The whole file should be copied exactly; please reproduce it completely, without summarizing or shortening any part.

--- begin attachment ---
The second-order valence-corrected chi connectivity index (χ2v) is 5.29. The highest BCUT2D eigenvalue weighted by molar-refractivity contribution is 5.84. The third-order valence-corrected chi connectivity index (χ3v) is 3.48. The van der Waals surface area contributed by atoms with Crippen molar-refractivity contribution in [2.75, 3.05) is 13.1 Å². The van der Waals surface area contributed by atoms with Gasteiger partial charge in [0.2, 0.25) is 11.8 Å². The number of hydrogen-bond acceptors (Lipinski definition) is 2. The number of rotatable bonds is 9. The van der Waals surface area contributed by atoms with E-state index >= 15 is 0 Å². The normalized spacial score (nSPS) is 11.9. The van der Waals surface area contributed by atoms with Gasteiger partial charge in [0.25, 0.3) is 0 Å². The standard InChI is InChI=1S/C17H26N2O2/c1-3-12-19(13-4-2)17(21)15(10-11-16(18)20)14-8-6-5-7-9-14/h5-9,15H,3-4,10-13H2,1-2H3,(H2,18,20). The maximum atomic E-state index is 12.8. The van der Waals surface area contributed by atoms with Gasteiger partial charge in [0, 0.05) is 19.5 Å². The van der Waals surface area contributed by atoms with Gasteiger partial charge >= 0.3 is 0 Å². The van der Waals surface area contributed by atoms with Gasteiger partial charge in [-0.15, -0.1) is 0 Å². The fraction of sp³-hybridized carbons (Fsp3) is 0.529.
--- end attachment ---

The second-order valence-corrected chi connectivity index (χ2v) is 5.29. The highest BCUT2D eigenvalue weighted by molar-refractivity contribution is 5.84. The third-order valence-corrected chi connectivity index (χ3v) is 3.48. The van der Waals surface area contributed by atoms with Crippen molar-refractivity contribution in [2.75, 3.05) is 13.1 Å². The van der Waals surface area contributed by atoms with Gasteiger partial charge in [0.2, 0.25) is 11.8 Å². The number of hydrogen-bond acceptors (Lipinski definition) is 2. The number of rotatable bonds is 9. The van der Waals surface area contributed by atoms with E-state index >= 15 is 0 Å². The normalized spacial score (nSPS) is 11.9. The van der Waals surface area contributed by atoms with Gasteiger partial charge in [0.25, 0.3) is 0 Å². The standard InChI is InChI=1S/C17H26N2O2/c1-3-12-19(13-4-2)17(21)15(10-11-16(18)20)14-8-6-5-7-9-14/h5-9,15H,3-4,10-13H2,1-2H3,(H2,18,20). The maximum atomic E-state index is 12.8. The van der Waals surface area contributed by atoms with Gasteiger partial charge in [0, 0.05) is 19.5 Å². The van der Waals surface area contributed by atoms with Gasteiger partial charge >= 0.3 is 0 Å². The van der Waals surface area contributed by atoms with Gasteiger partial charge in [-0.15, -0.1) is 0 Å². The fraction of sp³-hybridized carbons (Fsp3) is 0.529.